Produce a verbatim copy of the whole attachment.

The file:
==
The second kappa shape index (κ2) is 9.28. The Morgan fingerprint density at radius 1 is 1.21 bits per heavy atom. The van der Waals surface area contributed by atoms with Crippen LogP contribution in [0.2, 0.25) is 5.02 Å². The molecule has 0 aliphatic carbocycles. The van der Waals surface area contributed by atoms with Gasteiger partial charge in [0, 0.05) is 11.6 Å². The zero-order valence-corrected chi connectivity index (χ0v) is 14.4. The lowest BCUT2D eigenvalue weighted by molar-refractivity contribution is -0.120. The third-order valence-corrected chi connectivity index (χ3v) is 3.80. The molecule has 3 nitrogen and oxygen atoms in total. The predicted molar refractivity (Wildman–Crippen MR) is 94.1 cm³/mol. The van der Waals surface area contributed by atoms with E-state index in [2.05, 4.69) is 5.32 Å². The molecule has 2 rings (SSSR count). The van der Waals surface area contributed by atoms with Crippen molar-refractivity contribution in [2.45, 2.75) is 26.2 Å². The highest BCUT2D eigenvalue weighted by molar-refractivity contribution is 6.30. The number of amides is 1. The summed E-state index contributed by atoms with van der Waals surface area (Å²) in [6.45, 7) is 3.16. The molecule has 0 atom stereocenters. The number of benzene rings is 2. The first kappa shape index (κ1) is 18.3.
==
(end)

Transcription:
The second kappa shape index (κ2) is 9.28. The Morgan fingerprint density at radius 1 is 1.21 bits per heavy atom. The van der Waals surface area contributed by atoms with Crippen LogP contribution in [0.2, 0.25) is 5.02 Å². The molecule has 0 aliphatic carbocycles. The van der Waals surface area contributed by atoms with Gasteiger partial charge in [0, 0.05) is 11.6 Å². The zero-order valence-corrected chi connectivity index (χ0v) is 14.4. The lowest BCUT2D eigenvalue weighted by molar-refractivity contribution is -0.120. The third-order valence-corrected chi connectivity index (χ3v) is 3.80. The molecule has 3 nitrogen and oxygen atoms in total. The predicted molar refractivity (Wildman–Crippen MR) is 94.1 cm³/mol. The van der Waals surface area contributed by atoms with E-state index in [2.05, 4.69) is 5.32 Å². The molecule has 2 rings (SSSR count). The van der Waals surface area contributed by atoms with Crippen molar-refractivity contribution in [2.45, 2.75) is 26.2 Å². The highest BCUT2D eigenvalue weighted by molar-refractivity contribution is 6.30. The number of amides is 1. The summed E-state index contributed by atoms with van der Waals surface area (Å²) in [6.45, 7) is 3.16. The molecule has 0 atom stereocenters. The number of benzene rings is 2. The first kappa shape index (κ1) is 18.3.